NIT Editorial

Crocodile tears: a false, insincere display of emotion such as a hypocrite crying fake tears of grief.

There is no example more fitting of this false, insincere display of emotion than Rio Tinto and their investors this past year.

Rio Tinto and many of their investors have been crying crocodile tears since the mining conglomerate deliberately destroyed one of the most important archaeological sites in the world, all in the name of profit.

The Rio Tinto board, management and investors have expressed mock outrage and demanded heads roll in order to show the world that they have high standards and genuinely care about the plight of Pilbara Traditional Owners, from whose lands they derive 80 per cent of their total revenue.

It was telling, however, that when Rio Tinto reported a 20 per cent rise in underlying profits to $12.4 billion in 2020 and announced a massive $5 billion in dividends plus a special $1.5 billion dividend, that Rio Tinto investors were more than happy to gleefully stuff those dividends deep into their pockets without a thought as to whether Traditional Owners were getting their fair share.

There is now talk amongst some investors that the remuneration packages of certain Rio Tinto executives should be voted down at the annual general meeting in London this Friday. Hypocrisy knows no bounds.

Does it occur to any of the investors that they are party to Rio Tinto’s selfish, toxic culture and destructive behaviours when they willingly accepted Rio Tinto’s $6.5 billion payout?

Did they think about the origins of their precious dividends, derived from Traditional Owners’ lands and cultural heritage that dates back at least 42,000 years?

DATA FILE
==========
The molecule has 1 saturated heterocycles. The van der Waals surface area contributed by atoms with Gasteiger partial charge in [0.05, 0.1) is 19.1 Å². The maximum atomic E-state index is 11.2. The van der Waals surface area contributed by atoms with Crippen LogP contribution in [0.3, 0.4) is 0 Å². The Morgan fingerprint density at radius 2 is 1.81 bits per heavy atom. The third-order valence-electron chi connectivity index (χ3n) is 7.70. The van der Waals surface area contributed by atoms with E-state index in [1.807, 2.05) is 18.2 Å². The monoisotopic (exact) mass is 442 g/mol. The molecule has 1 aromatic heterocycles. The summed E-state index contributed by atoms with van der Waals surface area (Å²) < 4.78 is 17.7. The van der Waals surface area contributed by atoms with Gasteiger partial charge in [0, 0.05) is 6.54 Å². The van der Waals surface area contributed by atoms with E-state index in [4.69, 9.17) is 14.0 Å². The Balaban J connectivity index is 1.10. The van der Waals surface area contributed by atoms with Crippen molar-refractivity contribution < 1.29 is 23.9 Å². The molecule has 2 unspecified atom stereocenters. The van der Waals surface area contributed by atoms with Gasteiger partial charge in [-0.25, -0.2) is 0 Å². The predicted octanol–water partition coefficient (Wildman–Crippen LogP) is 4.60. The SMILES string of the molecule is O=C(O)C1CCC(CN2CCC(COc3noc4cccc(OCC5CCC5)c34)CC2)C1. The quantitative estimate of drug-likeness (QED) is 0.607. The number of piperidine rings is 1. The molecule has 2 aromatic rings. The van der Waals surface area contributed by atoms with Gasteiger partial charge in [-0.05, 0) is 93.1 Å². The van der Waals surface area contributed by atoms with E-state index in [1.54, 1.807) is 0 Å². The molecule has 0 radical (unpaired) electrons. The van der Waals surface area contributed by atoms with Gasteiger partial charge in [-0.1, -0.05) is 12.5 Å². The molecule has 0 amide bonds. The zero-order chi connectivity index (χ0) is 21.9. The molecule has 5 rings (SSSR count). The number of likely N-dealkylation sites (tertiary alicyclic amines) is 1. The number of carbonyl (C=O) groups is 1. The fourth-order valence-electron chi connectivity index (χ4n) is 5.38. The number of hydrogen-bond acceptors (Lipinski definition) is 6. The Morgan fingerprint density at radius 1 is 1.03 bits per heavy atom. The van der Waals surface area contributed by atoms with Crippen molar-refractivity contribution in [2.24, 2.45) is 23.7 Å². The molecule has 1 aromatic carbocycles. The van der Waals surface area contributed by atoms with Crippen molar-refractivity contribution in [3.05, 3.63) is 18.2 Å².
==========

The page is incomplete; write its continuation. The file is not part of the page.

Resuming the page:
This is especially relevant when many Traditional Owners whose lands are mined are still living in abject poverty, with incarceration rates remaining unacceptably high.

While investors stuffed their pockets with dollars, many Traditional Owners in the Pilbara were – and still are – struggling to pay the rent and put food on the table.

This misery is multiplied when Rio Tinto has made billions of dollars in profits from the sale of iron ore, some of which is then paid in dividends to investors — in some instances from mines that Rio Tinto outright refuse to pay royalties on, simply because they’re not legally obliged to do so, and therefore deliberately choose not to. Just like when they deliberately blew up Juukan Gorge.

There is a clear pattern here of callous disrespect and disregard for the Traditional Land Owners on whose lands they make massive profits.

The prime example is on Eastern Guruma Country. Rio Tinto operates six mines on the Traditional Lands of the Eastern Guruma people but deliberately choose to pay royalties on only three of them.

Rio Tinto have outright refused to engage with Eastern Guruma people about negotiating and paying royalties on all six mines. They are obviously happy with the status quo where they make billions in profit and Traditional Owners get very little in return as they continue to struggle and live on the fringes of society.

All the while Rio Tinto executives and investors continue to stuff their pockets and congratulate themselves on a job well done.

Crocodile tears: “They weep crocodile tears for the poor and disadvantaged, but are basically happy with things as they are.”

Please Rio Tinto management and investors: Stop the charade and be honest with Traditional Owners.

Tell them that while you sympathise with them, you are more concerned about maximising profit and are not prepared to fully and fairly share with them the bountiful profits you make from their lands.

No more crocodile tears.